• Bathing water at Vegas ‘dayclubs’ has ‘a lot of urine,’ some bacteria - The Daily, 7/24/11 - "Pee in the pool is bad, but germs are worse, and that’s what our testers found at Rehab at the Hard Rock Hotel, where water samples tested positive for a bacterium called acintobacter. While not usually considered to be dangerous, strains of the organism can cause pneumonia, urinary tract infections, and skin infections" - Note:  Below the first picture is an icon to go to the second picture which has a graph of the pee factor.
  • 'My dishwasher is trying to kill me': New research finds harmful fungal pathogens living in dishwasher seals - Science Daily, 6/20/11 - "62% of the dishwashers contained fungi on the rubber band in door, 56% of which accommodated the polyextremotolerant black yeasts Exophiala dermatitidis and E. phaeomuriformis. Both Exophiala species showed remarkable tolerance to heat, high salt concentrations, aggressive detergents, and to both acid and alkaline water. This is a combination of extreme properties not previously observed in fungi ... Exophiala dermatitidis is rarely isolated from nature, but is frequently encountered as an agent of human disease, both in compromised and healthy people. It is also known to be involved in pulmonary colonization of patients with cystic fibrosis, and also occasionally causes fatal infections in healthy humans. The invasion of black yeasts into our homes represents a potential health risk ... The discovery of this widespread presence of extremophilic fungi in some of our common household appliances suggests that these organisms have embarked on an extraordinary evolutionary process that could pose a significant risk to human health in the future" - Here's what I've been using on those areas: Wagner 905 1,500-Watt On-Demand Power Steamer and Cleanerand Zwipes Microfiber 36-Pack of Cleaning Cloths.  The secret is "steam and wipe" because it dries like cement quickly if you don't.
  • Household Germs Hide in Unexpected Spots - WebMD. 5/13/11 - "Coliform, which was found in 81% of the homes, commonly comes from raw meat and produce, as well as unwashed produce and unwashed hands ... 77% of sponges and dish rags tested positive for coliform. Nearly half of the kitchen sinks they swabbed harbored the same nasty bacteria, while countertops and cutting boards came in third and fourth, with 32% and 18%, respectively, testing positive"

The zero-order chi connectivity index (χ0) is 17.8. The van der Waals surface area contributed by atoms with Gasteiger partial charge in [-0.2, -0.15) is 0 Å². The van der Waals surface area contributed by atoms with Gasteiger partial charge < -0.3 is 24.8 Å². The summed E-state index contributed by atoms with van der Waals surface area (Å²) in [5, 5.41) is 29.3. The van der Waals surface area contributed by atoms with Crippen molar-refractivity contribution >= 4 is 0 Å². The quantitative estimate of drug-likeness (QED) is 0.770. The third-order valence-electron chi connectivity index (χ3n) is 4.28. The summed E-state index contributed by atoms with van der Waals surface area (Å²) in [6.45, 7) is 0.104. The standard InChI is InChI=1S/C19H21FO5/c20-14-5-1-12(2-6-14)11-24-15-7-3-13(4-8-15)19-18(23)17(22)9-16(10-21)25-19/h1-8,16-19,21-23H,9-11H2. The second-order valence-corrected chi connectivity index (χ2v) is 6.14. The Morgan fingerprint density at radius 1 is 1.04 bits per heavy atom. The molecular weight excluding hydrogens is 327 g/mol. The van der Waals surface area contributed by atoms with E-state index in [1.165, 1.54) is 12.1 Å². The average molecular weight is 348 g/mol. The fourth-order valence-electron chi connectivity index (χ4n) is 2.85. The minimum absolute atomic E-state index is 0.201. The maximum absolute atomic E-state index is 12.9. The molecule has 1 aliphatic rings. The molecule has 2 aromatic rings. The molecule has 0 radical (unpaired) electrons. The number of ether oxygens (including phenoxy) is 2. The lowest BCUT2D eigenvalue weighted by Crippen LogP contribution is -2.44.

• Washing with contaminated soap increases bacteria on hands, research finds - Science Daily, 5/2/11 - "Bulk-soap-refillable dispensers, in which new soap is poured into a dispenser, are the predominant soap dispenser type in community settings, such as public restrooms. In contrast to sealed-soap dispensers, which are refilled by inserting a new bag or cartridge of soap, they are prone to bacterial contamination and several outbreaks linked to the use of contaminated soap have already been reported in healthcare settings ... Gram-negative bacteria on the hands of students and staff increased 26-fold after washing with the contaminated soap"
  • Carts one of dirtiest places in grocery store, study says - USA Today, 3/2/11 - "Researchers say they actually found more fecal bacteria on grocery cart handles than you would typically find in a bathroom"
  • 7 Germiest Public Places - ABC News, 2/20/11 - "Restaurant menus ... Lemon wedges ... Condiment dispensers ... Restroom door handles ... Soap dispensers ... Grocery carts ... Airplane bathrooms ... Doctor's office" - Note:  Problem with that higher math?  I count 8.
  • Household bugs: A risk to human health? - Science Daily, 1/26/11
  • New dishware sanitizers prove more effective at killing harmful bacteria - Science Daily, 1/25/11 - "The two sanitizers -- one carrying the name brand PROSAN® and the other called neutral electrolyzed oxidizing water -- not only proved more effective, but they also contained fewer toxic chemicals ... Traditional sanitizers used by restaurants contain chemicals found in bleach, which can corrode dishware, damage the environment, and irritate or burn the skin ... Such sanitizers also lose their effectiveness with each additional washing cycle. This means that the killing agents within the sanitizers kill fewer amounts of harmful bacteria with each rinse ... E. coli outbreaks have been on the decline since 2002, but food is still the primary means for food borne illness transmission. The Centers for Disease Control and Prevention (CDC) estimated that 28 percent of food borne outbreaks between 1982 and 2002 originated from restaurants or other public food establishments" - Note:  Click here for their website.  It appears that it's only sold in a pouch that requires you to mix it with 8 gallons of water.